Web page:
On June 16, 2017, JCDC met at Magnum Steel Works along with 14 manufacturing and freight & logistics leaders to discuss current economic development activities and focus on workforce development in particular. Present at the meeting were representatives from; Continental Tire the Americas LLC, Walgreens Distribution, Phoenix Modular Elevator, Mt. Vernon Neon Sign, Magnum Steel Works, Illinois Department of Commerce, Mt. Vernon Township High School, Rend Lake College, and ManTraCon Workforce Development. Key findings were as follows:
- Shortages exist in concrete, roofing, plumbing and electrical labor, as well as construction management.
- There has been a shortage of teachers for the past three years, with about a 60% decrease over that period, partly as a result of the expected retirement age rising from 55 to 67. The salaries locally start at about $32-35,000/year, which does not compete well with other job opportunities.
- In freight and logistics, filling general warehouse positions has not been a problem, while entry-level supervisors and tech positions have been a challenge. Walgreens mentioned they have 13 openings currently. Rend Lake College was praised for its Industrial Electronics & Maintenance program but there is employer demand for more enrollment and many more graduates. These jobs can start in the $40,000 range.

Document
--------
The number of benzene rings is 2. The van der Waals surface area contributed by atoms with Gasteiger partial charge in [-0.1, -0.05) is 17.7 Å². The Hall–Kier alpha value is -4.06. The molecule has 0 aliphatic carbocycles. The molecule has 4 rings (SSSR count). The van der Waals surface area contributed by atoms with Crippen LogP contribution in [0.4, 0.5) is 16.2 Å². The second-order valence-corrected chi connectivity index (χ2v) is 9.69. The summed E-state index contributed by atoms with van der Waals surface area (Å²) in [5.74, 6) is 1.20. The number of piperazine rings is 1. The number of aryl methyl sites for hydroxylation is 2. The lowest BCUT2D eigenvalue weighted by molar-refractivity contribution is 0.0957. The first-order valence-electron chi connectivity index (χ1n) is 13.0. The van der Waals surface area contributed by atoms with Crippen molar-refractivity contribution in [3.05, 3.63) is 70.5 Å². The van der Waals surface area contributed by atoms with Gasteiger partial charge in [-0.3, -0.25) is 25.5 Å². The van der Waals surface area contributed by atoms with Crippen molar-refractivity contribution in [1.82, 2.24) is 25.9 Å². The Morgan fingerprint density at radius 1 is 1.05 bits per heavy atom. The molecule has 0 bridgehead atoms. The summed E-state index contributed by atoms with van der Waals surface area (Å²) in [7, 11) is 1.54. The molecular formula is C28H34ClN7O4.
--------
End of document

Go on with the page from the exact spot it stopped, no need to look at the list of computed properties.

- The Area Vocational Center is very important; sheet metal and electrician work often go hand-in-hand. Currently, many area high schools no longer offer building trades programs anymore. Working on home construction for two years in high school provided worthwhile experience for past students. Another demand is for CAD training in high school, preferably in AutoDesk and SolidWorks. Without instructors for these two areas, Jefferson County will be dependent on trying to recruit from outside.
- Many school kids are unaware of the local opportunities available to them. The introduction of manufacturing career path options could be shared around 8th grade. Currently, the impression is that the younger generation is taught that the factory setting is where kids who failed in school go. A unifying message is needed between parents, education and industry. It is hard for our area to compete with the Metro East and other large suburban areas in terms of Quality of Life. This makes it hard to recruit from outside the area.
The group also discussed plans for an October Manufacturing Day event, with a July 10 date set for the first meeting. This will be a great way to share manufacturing and distribution as career paths, not just low level jobs. Plans are for plant tours for students, parents, and other interested parties, along with a luncheon.
The next Industry Leader Roundtable meeting is tentatively scheduled for September 25.